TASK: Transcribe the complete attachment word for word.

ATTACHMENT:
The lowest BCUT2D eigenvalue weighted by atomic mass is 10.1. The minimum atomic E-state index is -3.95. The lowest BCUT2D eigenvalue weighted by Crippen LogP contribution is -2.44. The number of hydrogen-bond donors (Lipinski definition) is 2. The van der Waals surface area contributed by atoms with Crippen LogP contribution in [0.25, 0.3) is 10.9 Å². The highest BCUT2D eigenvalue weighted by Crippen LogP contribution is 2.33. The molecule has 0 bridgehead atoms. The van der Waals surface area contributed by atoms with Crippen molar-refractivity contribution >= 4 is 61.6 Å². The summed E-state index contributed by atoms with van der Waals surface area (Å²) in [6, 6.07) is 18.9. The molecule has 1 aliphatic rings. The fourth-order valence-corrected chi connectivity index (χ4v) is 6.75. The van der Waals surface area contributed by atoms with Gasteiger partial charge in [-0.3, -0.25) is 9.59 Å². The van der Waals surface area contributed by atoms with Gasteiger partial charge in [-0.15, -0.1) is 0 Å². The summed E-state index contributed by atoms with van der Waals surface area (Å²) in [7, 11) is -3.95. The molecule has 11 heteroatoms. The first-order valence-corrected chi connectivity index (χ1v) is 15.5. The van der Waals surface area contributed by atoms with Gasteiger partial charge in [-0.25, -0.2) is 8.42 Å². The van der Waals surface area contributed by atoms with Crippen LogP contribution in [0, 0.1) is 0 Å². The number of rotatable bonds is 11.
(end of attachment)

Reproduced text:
The lowest BCUT2D eigenvalue weighted by atomic mass is 10.1. The minimum atomic E-state index is -3.95. The lowest BCUT2D eigenvalue weighted by Crippen LogP contribution is -2.44. The number of hydrogen-bond donors (Lipinski definition) is 2. The van der Waals surface area contributed by atoms with Crippen LogP contribution in [0.25, 0.3) is 10.9 Å². The highest BCUT2D eigenvalue weighted by Crippen LogP contribution is 2.33. The molecule has 0 bridgehead atoms. The van der Waals surface area contributed by atoms with Crippen molar-refractivity contribution >= 4 is 61.6 Å². The summed E-state index contributed by atoms with van der Waals surface area (Å²) in [6, 6.07) is 18.9. The molecule has 1 aliphatic rings. The fourth-order valence-corrected chi connectivity index (χ4v) is 6.75. The van der Waals surface area contributed by atoms with Gasteiger partial charge in [-0.3, -0.25) is 9.59 Å². The van der Waals surface area contributed by atoms with Gasteiger partial charge in [-0.15, -0.1) is 0 Å². The summed E-state index contributed by atoms with van der Waals surface area (Å²) in [7, 11) is -3.95. The molecule has 11 heteroatoms. The first-order valence-corrected chi connectivity index (χ1v) is 15.5. The van der Waals surface area contributed by atoms with Gasteiger partial charge in [-0.25, -0.2) is 8.42 Å². The van der Waals surface area contributed by atoms with Crippen LogP contribution in [0, 0.1) is 0 Å². The number of rotatable bonds is 11.